- Lorenzo Hunt KO-3 Erick Lozano: This 195-pound fight was a more tactical matchup than many you’ll see in bare knuckle, with the 38-year-old Hunt (3-1, 3 KO) being patient and waiting for the opening for what he wanted, which was a big right hand. He got it late in round three, and knocked the debuting, also 38-year-old Lozano clean out. Lozano hit the canvas so hard he had a huge bump on the back of his head. He was OK after the fight, though, but it did take him a bit to get his senses back. He was able to take part in the announcement of the winner and all that. This was a rebound win for Hunt, who was stopped in one by Gustavo Trujillo in February.
- Josh Dyer TKO-3 Jared Warren: Warren had some minor MMA experience, going 1-2 in fights in 2011-12. The 36-year-old 185-pounder is now 1-1 in bare knuckle, dropping this fight via TKO to the debuting Dyer, who was the clear harder puncher but almost punched himself out a few times, dropping Warren twice in the second but getting hurt himself earlier in the third. But Dyer came back, pinning Warren against the ropes and just punching away until the referee had to step in and stop it because Warren just wasn’t fighting back.
- Joe Elmore UD-5 Tom Shoaff: A supremely entertaining brawl here at 165 pounds, with the 31-year-old Shoaff honestly out-boxing Elmore, 37, for the most part, but just getting repeatedly dropped and stopping all his momentum, including Elmore (2-0) probably swinging a fourth round with a late knockdown. Judges had this 49-42, 49-42, and 49-43 for Elmore; I was a bit more generous to Shoaff with a 49-45 score, but I gave him some credit for doing a lot of good work but still getting dropped in the second, fourth, and fifth frames. Elmore was a bloody mess in this one, as Shoaff pieced him up some and opened cuts over the right eye, under it with a mouse, and on the bridge of the nose. But Elmore is a crazy dude and licked his own blood off his fingers between the first and second rounds, after a pre-fight video package where he punched himself in the head and proclaimed, “Y’all can’t do shit to me!” This fight also featured something I don’t think I’ve ever seen in a fight, a mid-fight referee switch when veteran ref Bill Clancy had to step out because he had, as he noted loudly between rounds at one point, “tore (his) fuckin’ calf!”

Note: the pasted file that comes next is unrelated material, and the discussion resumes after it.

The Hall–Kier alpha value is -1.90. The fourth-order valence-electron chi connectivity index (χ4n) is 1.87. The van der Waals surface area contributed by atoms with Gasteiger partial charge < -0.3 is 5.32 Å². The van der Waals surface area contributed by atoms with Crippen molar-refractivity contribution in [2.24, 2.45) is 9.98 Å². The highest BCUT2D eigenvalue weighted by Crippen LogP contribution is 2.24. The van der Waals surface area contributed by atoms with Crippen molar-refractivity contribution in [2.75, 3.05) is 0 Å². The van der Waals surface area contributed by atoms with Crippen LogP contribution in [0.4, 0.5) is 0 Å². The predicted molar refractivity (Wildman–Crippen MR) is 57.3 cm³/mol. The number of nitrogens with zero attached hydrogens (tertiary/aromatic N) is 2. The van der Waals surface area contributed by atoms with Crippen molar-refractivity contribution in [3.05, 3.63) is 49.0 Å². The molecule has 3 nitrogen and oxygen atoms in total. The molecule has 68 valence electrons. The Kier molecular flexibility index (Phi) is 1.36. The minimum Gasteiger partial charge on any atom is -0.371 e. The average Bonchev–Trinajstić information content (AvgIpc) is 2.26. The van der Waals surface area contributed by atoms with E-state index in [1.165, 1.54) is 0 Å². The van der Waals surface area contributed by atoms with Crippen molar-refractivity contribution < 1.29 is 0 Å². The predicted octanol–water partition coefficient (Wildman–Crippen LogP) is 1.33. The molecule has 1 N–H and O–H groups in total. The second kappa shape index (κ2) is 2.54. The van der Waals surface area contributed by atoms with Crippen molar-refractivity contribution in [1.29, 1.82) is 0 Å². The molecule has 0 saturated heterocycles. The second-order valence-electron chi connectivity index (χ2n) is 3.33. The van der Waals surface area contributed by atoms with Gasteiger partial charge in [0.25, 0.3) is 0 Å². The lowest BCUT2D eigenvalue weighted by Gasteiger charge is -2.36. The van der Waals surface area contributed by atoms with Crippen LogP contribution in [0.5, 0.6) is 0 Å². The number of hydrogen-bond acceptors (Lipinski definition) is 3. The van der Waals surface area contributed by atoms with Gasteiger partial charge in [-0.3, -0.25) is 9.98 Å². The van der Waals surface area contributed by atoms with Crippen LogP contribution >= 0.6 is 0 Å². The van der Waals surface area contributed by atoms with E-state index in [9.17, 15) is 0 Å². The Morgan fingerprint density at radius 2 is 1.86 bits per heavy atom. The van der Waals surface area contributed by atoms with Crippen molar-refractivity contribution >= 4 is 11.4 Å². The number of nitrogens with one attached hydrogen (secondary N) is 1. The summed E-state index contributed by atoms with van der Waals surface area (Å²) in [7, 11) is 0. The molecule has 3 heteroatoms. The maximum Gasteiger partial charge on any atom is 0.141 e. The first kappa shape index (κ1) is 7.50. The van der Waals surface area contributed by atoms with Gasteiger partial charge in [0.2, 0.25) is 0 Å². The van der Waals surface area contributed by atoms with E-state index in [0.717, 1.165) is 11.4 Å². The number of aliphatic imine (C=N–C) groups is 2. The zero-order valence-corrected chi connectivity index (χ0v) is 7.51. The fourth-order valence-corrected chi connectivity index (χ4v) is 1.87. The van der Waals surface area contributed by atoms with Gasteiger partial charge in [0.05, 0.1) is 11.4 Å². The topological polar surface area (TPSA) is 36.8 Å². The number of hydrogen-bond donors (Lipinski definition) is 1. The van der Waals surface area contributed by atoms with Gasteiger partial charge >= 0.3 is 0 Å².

- Jarod Grant TKO-2 Joshua Boudreaux: The 38-year-old Boudreaux just got destroyed here, dropping to 0-3 in bare knuckle in this 135-pound fight. Grant, 22, reportedly has some amateur boxing experience, but this was his first pro fight in any discipline, and I don’t suppose it could have gone a lot better, as he dropped Boudreaux six times in this fight before it was finally stopped at 1:23 of the second. Remember, these are two-minute rounds. Boudreaux basically couldn’t take any shots from Grant without going down. After the first round commentator Sean Wheelock said that “scoring is still finding its way in bare knuckle,” regarding whether it would be a 10-6 or 10-7. It seems to me that maybe BKFC should take the initiative and put out some guidelines for judges to follow, but that’s just me, man.
- Kenmon Evans KO-1 Robert Washington: These guys fought at 185 pounds. Evans is 5-0-1 (0 KO) in normal boxing, with all of his fights coming between 2015 and 2018. Both guys were listed at 5’11” but that seems off. Washington had a shorter, squatter frame, while Evans had a longer, lankier body, and was able to easily fend off Washington’s attempts to clinch, then absolutely drilled him with a 1-2 that put Washington’s lights out at 1:39 of the first round.
- Rusty Crowder UD-5 Jacob Brunelle: Both weighed in as normal boxing welterweights. The 30-year-old Crowder improves to 2-1 in bare knuckle after a 6-9 MMA career, as he and the 42-year-old Brunelle went out and banged right away to kick off the prelims. Brunelle, making his bare knuckle debut, dropped Crowder in the first round, but was dropped twice himself in the second, and really looked done there; in traditional boxing the referee probably stops him after the first knockdown, definitely after the second. But Brunelle continued on and went the distance, and the pace did slow some in the final three rounds. Scores were 47-45, 47-45, and 48-44 for Crowder. BLH had it 48-43 for Crowder.